Alexander Howard Interviews Christopher Poole (Moot from 4Chan) at Web 2.0 Summit in 2011 (October 18, 2011)
The video interview is at YouTube Christopher Poole Interviewed at Web 2.0 Summit 2011
4Chan is 8 years old and Christopher founded it when he was 15 years old.
Transcript of the core conversation:
Alex Howard: ... What have you learned along the way?
Christopher Poole: I think that I've learned more about what not to do than what to do. Because, 4Chan itself is modeled after this other community, it is modeled after this Japanese website community called Futaba Channel and when I was younger I watched a lot of anime and found Futaba and though this is fantastic and nothing like this exists for English speakers and Western culture. So I translated it and hosted it. A lot of its success has come from the fact that it was very different at the time and was this image based form of communication that wasn't quite popular in the U.S. and elsewhere. It has grown steadily and organically over all these years. There has been a lot of work put into it, like creating a homepage, doing news posts, recruiting volunteers, creating a ruleset, adding new boards, and trying to guide it. But, it was something that has grown as a natural process over the years.
I think that I've deserved more credit for not making mistakes and pulling a Facebook and pissing everybody off, like clockwork. I've done things that have upset people and there are times there are things that people didn't agree with. But, it is more about how do you try the happy medium than going to the extremes, that was part of my talk today as part of the message.
AH: The thing with Facebook is the users are upset, but the users aren't leaving, from what we can tell. What is going on there?
CP: I think it is lack of alternatives. It is very hard to migrate off of Facebook as that is where your [social] graph is. Frankly, for a lot of people for a lot of uses it is a good product. I use Facebook and 800 million users use Facebook. It is just that it is not great at everything and they are sometimes insensitive to these decisions they have made. Part of it is educational, as users will act negatively to things they don't understand, like the profile changes a couple months a to and people acted really negatively to it, but really nothing much had changed. They just needed to do a better job of communicating what those changes were. But, it is hard to leave, like any walled garden.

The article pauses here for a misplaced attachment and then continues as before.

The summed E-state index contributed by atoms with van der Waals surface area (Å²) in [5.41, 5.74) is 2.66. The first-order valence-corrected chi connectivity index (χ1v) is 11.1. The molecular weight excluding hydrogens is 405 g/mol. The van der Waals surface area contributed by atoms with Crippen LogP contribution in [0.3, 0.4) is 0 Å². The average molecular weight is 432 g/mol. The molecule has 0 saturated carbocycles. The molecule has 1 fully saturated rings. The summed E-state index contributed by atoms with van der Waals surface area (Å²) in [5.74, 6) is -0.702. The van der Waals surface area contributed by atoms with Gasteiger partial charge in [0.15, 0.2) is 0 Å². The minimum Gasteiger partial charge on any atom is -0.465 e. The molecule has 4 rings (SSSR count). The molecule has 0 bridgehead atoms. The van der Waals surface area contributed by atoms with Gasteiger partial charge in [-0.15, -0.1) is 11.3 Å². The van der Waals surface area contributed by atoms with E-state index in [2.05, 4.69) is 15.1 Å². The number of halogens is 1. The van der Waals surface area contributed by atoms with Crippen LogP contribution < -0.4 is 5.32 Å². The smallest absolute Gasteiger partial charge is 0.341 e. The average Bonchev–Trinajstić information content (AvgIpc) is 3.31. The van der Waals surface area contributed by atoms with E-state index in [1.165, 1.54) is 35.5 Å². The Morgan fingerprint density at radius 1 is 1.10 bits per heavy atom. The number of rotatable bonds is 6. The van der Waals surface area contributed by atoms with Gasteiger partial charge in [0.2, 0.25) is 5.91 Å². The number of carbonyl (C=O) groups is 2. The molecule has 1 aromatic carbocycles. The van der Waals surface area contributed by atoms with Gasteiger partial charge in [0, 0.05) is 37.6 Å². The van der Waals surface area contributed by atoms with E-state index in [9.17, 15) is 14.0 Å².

AH: Right. The costs of leaving become bigger and bigger as more people join.
Facebook has a "real names policy" in theory, in practice there is some wiggle here and there, but that is the standard. With Google+ there has been quite a lot of controversy around that famous "nim wars" online. What's the role and importance of anonymity online? Should that be held up as an important thing for communities, as they become created, to keep or countries to protect?
CP: It is absolutely important. It is more important as a contrast to [real names]. People paint this in black and white, when it really isn't. Nothing should be no one right way of doing anything. I think most people view anonymity as a natural opposite to something like a Facebook identity. With Plus I think Google really missed this opportunity to really innovate in a way that Facebook hasn't, and to support this idea that you are many people. I mean, Christopher Poole with a face is different than Christopher Poole without a little picture. Which is different than a Chris, than a Moot. We are all different people based on the context where we are faced. We are different people in front of different audiences. Google could have used that opportunity to support this fluid identity.
One of the things I talk about is this prismatic identity, that you are multi-faceted. You are not just who you are sharing with, it is who you are sharing as. It is really a piece of you is changing and people are seeing a different face of you. Google could have done a better job of "that is totally it, let's run with that". Instead they deleted accounts without real names. They don't even let you pick a vanity URL or user names. It is even worse than Facebook is, in that sense.
AH: So, constant back and forths in the media community is whether you need to have someone's real name to have a good community on a site. Is community about having real names on the Internet? Or is it something more?